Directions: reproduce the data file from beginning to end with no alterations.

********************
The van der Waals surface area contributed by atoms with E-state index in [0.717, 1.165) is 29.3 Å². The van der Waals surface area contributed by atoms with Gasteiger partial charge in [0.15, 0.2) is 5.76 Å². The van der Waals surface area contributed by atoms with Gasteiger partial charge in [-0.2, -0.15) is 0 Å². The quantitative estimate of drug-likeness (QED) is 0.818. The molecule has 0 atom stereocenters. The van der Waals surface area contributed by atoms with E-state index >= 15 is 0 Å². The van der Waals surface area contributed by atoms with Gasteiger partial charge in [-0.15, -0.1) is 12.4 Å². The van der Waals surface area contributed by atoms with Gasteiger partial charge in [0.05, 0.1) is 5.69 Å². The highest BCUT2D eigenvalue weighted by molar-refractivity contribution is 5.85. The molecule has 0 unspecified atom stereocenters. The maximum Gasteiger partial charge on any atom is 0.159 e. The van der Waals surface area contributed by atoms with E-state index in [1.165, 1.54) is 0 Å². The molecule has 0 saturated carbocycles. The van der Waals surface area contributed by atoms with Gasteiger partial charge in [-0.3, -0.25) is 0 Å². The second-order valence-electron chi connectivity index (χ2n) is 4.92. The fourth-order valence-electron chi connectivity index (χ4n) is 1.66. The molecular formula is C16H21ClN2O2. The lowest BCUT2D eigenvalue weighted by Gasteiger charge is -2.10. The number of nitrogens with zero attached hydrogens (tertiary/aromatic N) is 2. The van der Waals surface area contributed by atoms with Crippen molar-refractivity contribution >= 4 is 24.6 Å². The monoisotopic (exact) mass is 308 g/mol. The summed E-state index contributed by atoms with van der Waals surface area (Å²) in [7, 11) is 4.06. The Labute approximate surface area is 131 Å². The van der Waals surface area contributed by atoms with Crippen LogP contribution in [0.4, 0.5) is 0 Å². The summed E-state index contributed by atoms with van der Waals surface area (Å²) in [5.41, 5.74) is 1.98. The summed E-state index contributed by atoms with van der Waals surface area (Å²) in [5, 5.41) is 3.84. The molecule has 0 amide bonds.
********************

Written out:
The van der Waals surface area contributed by atoms with E-state index in [0.717, 1.165) is 29.3 Å². The van der Waals surface area contributed by atoms with Gasteiger partial charge in [0.15, 0.2) is 5.76 Å². The van der Waals surface area contributed by atoms with Gasteiger partial charge in [-0.2, -0.15) is 0 Å². The quantitative estimate of drug-likeness (QED) is 0.818. The molecule has 0 atom stereocenters. The van der Waals surface area contributed by atoms with E-state index >= 15 is 0 Å². The van der Waals surface area contributed by atoms with Gasteiger partial charge in [-0.15, -0.1) is 12.4 Å². The van der Waals surface area contributed by atoms with Gasteiger partial charge in [0.05, 0.1) is 5.69 Å². The highest BCUT2D eigenvalue weighted by molar-refractivity contribution is 5.85. The molecule has 0 unspecified atom stereocenters. The maximum Gasteiger partial charge on any atom is 0.159 e. The van der Waals surface area contributed by atoms with E-state index in [1.165, 1.54) is 0 Å². The molecule has 0 saturated carbocycles. The van der Waals surface area contributed by atoms with Gasteiger partial charge in [-0.3, -0.25) is 0 Å². The second-order valence-electron chi connectivity index (χ2n) is 4.92. The fourth-order valence-electron chi connectivity index (χ4n) is 1.66. The molecular formula is C16H21ClN2O2. The lowest BCUT2D eigenvalue weighted by Gasteiger charge is -2.10. The number of nitrogens with zero attached hydrogens (tertiary/aromatic N) is 2. The van der Waals surface area contributed by atoms with Crippen molar-refractivity contribution >= 4 is 24.6 Å². The monoisotopic (exact) mass is 308 g/mol. The summed E-state index contributed by atoms with van der Waals surface area (Å²) in [7, 11) is 4.06. The Labute approximate surface area is 131 Å². The van der Waals surface area contributed by atoms with Crippen LogP contribution in [0.4, 0.5) is 0 Å². The summed E-state index contributed by atoms with van der Waals surface area (Å²) in [5.41, 5.74) is 1.98. The summed E-state index contributed by atoms with van der Waals surface area (Å²) in [5, 5.41) is 3.84. The molecule has 0 amide bonds.